Walker, who campaigned for former President Donald Trump last year, also said he didn’t want whites to feel guilty of slavery and that it wouldn’t be fair to make reparations pay for them. taxpayers because they were not involved in slavery. .
He said that “it will only create a division with the different races.”
Another Republican, prominent subcommittee member Burgess Owens of Utah, said the idea of reparations was “impractical and unfounded.”
Owens, who is black and also played professional football, explained how his family grew up during the Jim Crow days, when laws were made to make segregation legal, and his father, mother and son uncle were able to overcome this racism.
He argued that black people need to understand their past history because they were able to create and build their own middle class community in the 1960s.
“If we sincerely want to repay black Americans for our loss, give us back our history,” he said. “In doing so, you will ensure the pride of our race as we accept our lineage as victors, and the same story will command respect from our fellow Americans as an example of how to overcome the most overwhelming obstacles.”
An example of state-level repairs can be found in Oklahoma. One of the wealthiest black communities of the early 1900s was in Tulsa. Known as Black Wall Street, it was torched in 1921 by a white mob that left 10,000 blacks homeless, millions in property damage and over 100 dead.
The state legislature opened its own riot commission in 2001, which found that the city had conspired with the mob to attack its own black citizens. The commission recommended reparations to survivors and descendants of the massacre, which the state then adopted.
Representative Deborah Ross, a Democrat from North Carolina, also said that a reparations commission could work because her state is forming one. She pointed to the massive eugenics campaign that North Carolina waged between 1929 and 1976, in which more than 7,000 people were forcibly sterilized. It was a campaign that targeted black people and people with disabilities.
The state passed a law in 2010 to create a agency to distribute financial reparations to compensate those who have been sterilized by the Eugenics Board program in the State of North Carolina.
“As we think about the history of racism and slavery in this country, we need to have a conversation about the truth of the past and the damage that has been inflicted,” she said, adding that the commission is the first step towards that.
Kamm Howard, who helps run an organization that supports reparations, said there are five areas of injury the commission should consider: criminal justice and law enforcement; health disparities; white supremacy; disparities in education; and wealth disparities.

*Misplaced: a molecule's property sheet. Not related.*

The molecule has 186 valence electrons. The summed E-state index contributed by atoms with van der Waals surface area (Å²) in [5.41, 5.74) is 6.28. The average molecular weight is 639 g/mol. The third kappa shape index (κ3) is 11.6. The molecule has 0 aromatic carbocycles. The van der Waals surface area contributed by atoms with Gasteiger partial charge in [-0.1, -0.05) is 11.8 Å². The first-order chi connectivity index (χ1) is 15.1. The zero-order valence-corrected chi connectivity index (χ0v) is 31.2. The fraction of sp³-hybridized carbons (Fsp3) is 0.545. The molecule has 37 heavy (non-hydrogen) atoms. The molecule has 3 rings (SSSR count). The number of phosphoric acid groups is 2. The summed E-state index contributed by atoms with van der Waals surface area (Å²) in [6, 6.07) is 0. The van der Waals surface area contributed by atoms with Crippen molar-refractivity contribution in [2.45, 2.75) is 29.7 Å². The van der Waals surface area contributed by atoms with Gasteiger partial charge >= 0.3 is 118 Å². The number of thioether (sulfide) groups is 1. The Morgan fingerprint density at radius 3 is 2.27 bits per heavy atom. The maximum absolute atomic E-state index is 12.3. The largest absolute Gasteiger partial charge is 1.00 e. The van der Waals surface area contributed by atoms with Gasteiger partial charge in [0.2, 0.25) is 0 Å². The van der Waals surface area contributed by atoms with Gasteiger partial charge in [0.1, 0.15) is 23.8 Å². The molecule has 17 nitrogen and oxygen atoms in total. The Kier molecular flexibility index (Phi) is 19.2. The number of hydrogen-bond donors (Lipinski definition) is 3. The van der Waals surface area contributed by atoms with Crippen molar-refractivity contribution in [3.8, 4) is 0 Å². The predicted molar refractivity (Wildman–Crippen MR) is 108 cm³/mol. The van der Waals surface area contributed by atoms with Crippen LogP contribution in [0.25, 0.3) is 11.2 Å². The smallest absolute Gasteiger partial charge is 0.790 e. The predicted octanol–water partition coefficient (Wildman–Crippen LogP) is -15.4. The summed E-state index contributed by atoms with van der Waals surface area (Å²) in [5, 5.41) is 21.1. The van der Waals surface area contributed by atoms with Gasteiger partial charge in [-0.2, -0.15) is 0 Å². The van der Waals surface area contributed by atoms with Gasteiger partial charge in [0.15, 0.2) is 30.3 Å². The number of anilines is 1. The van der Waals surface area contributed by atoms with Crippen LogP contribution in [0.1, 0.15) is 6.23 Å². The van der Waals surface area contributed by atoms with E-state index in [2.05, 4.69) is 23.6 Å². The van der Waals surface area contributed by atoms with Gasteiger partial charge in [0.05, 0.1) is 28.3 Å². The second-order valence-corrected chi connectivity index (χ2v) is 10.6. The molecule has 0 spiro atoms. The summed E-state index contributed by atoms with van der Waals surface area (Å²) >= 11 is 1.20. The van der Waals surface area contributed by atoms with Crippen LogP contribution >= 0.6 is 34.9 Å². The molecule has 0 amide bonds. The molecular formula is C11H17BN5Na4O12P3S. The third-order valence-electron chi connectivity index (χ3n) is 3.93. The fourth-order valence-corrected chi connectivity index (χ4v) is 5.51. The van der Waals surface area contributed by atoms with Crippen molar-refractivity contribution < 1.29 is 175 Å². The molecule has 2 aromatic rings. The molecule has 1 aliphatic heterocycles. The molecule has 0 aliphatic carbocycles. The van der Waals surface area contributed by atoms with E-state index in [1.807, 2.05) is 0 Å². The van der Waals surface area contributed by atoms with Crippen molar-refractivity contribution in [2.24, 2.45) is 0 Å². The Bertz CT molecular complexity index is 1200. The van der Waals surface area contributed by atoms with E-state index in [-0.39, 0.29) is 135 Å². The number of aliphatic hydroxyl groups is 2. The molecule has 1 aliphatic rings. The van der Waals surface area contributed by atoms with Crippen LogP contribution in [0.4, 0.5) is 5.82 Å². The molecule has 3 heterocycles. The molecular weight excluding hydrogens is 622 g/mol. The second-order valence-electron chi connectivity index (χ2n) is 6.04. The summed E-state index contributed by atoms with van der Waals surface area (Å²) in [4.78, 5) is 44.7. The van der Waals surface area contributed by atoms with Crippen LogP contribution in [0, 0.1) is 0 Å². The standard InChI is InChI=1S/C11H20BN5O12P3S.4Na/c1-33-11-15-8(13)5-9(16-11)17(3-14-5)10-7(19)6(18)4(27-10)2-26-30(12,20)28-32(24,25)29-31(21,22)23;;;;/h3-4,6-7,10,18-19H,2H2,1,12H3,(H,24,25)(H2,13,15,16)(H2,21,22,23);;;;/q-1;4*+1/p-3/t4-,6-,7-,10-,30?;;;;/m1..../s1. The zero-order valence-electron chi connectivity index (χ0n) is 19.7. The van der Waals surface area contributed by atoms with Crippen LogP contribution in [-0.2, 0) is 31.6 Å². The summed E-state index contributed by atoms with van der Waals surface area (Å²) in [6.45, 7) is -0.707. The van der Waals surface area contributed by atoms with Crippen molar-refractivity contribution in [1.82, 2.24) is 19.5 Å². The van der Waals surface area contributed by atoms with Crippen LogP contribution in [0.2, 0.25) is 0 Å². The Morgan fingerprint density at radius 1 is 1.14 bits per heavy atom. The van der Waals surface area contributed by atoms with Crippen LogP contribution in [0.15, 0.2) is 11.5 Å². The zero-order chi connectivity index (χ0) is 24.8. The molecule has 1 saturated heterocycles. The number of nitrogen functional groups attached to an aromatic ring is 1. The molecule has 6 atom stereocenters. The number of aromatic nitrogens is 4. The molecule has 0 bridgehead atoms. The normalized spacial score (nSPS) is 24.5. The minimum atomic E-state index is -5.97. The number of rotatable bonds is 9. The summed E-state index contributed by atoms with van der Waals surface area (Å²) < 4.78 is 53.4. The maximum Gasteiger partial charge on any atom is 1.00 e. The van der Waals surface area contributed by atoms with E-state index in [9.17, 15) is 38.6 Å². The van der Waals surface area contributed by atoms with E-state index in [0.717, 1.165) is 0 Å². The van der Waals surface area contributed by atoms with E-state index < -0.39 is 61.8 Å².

“We must tackle the root cause of the atrocities that have been committed in our country against black people,” he said.
Howard is the national co-chair of the National Coalition of Blacks for Reparations in America, an organization that seeks reparations for the descendants of African-American slaves.
A 2020 study by Citi Bank found that if repairs had been initiated 20 years ago to close four key racial gaps – those in wages, education, housing and investment – then $ 16 trillion could have been added to the economy.
“And if the gaps are closed today, $ 5,000 billion could be added to US GDP over the next five years,” according to the study.
When the Emancipation Proclamation was signed in 1863, black Americans owned about half of 1% of the country’s total wealth. Over 150 years later, that percentage has barely budged as the black community holds just 1% of the wealth in the United States, according to research by Dalton Conley, professor of sociology at Princeton.
“HR 40 is intended to start a national conversation about how to deal with the brutal mistreatment of African Americans during movable slavery, Jim Crow segregation and the persistent structural racism that remains endemic in our society today.” , the Democratic President of House Judiciary, Rep. Jerrold Nadler of New York said in his opening remarks.
“I hope that the commission established by HR 40 can help us better understand our own history and bring us closer to racial understanding and advancement.”
Kendrick, the Georgian lawmaker, said she had taken a close look at America’s wealth gap in her work as a corporate lawyer and investment advisor.
“When we think of repairs, we always think of a check in the mail, like stimulus checks,” she said. “But the remedies are really about trying to elevate African Americans as much as possible closer to closing the wealth gap, which wealth is not defined by money.”
It could take many forms, she said, such as student loan debt forgiveness.
“When you say repairs, it just means repair. It doesn’t necessarily mean giving a check. So you know, you can get creative, ”she said. “But again, the first thing you need to do is recognize that it needs to be done before you start talking about solutions.”
Georgia Recorder’s Associate Editor-in-Chief, Jill Nolin, contributed to this report.